Categories

Postings Highlighted

November 2017
S M T W T F S
« Apr    
 1234
567891011
12131415161718
19202122232425
2627282930  

Most Popular Tags
(shown by font size)

Polls

What do you FEAR MOST when speaking?

View Results So Far


Loading ... Loading ...

Polls

How Is My BLOG?

View Results So Far


Loading ... Loading ...

Triggers and Handles


Improvisation is mostly associated with theatre, where actors create a story (sometimes humorously) without a predetermined script. To develop consistency, improvisational performers use many techniques, one of which is an exercise called “triggers and handles“. This exercise can be quite useful, especially when developing consistency among “team” members.

A trigger is a word, or a short phrase, that is used in a particular way (handle). A trigger may have many possible handles, and handles may be prompted by many possible triggers — but the goal is to keep those expressions to a minimum.

For example, suppose the improv-actor is given a task of playing a security guard. The trigger phrase is “security guard”. The trick is to decide which handle to play with that trigger to create a specific expression. Out of the thousands of possible ways to play a security guard, the skilled actor limits the choices to only a few types, such as: militant, anal-retentive, buffoon, and maybe lethargic. These are the handles. Depending on the handle selected, the scene will play out differently.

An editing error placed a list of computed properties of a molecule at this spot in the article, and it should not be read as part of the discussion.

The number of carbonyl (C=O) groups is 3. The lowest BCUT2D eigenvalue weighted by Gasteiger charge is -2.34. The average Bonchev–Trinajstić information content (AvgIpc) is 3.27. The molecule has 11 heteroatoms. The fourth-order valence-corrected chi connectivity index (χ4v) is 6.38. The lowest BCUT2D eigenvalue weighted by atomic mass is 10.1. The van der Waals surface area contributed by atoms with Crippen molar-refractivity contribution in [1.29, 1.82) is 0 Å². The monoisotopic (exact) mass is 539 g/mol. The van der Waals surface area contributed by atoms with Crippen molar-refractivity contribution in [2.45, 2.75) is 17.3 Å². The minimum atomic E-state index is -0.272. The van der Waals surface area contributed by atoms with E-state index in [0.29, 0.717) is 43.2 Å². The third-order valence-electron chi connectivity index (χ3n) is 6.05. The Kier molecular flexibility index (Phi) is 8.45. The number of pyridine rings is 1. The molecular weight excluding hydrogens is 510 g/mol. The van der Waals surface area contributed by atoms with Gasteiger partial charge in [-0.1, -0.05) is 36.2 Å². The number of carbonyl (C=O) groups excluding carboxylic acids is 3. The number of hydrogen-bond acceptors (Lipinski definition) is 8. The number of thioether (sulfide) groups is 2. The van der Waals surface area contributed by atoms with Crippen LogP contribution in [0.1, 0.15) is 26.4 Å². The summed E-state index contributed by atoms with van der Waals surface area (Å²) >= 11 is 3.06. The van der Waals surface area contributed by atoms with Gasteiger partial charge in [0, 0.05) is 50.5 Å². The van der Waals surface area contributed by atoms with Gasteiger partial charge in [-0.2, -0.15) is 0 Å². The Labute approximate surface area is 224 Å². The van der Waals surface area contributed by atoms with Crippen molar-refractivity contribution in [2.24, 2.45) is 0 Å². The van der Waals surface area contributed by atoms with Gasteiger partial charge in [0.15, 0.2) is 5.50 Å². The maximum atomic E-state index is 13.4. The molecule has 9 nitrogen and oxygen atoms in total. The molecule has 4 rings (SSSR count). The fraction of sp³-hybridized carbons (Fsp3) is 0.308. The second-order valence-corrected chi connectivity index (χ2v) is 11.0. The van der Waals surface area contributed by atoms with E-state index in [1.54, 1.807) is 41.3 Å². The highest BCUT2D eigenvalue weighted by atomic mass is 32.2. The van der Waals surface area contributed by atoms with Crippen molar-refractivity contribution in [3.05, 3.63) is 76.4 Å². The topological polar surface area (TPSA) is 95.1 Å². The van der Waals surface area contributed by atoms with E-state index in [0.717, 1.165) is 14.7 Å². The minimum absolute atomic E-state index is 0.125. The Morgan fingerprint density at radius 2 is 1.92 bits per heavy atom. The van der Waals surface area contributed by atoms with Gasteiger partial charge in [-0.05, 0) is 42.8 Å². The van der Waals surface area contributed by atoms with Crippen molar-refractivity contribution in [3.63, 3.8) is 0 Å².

To apply this same technique to your own scripts, make a list of trigger words that occur in your particular industry or environment. For each trigger, find three or four possible handles or expressions that might be used when the trigger is mentioned.

So, if the phrase “over budget” is considered a trigger, which may be mentioned to you during a presentation or discussion, then perhaps your different handles for that trigger might be: show supporting evidence; prove otherwise; and, shift focus. The chosen handle functions as your response strategy once you are prompted by the trigger.

If you can identify a number of triggers, and agree on the corresponding handles, you can develop a consistency among those who present similar content in repetitive situations. For teams, groups, or departments, this is an excellent way to get everyone “on the same” page, telling the same story, in order to advance concepts. In developing your “list”, those people with the most experience in a situation are likely to come up with the best handles for given triggers.

Leave a Reply

 

 

 

You can use these HTML tags

<a href="" title=""> <abbr title=""> <acronym title=""> <b> <blockquote cite=""> <cite> <code> <del datetime=""> <em> <i> <q cite=""> <s> <strike> <strong>

Please VERIFY your comment *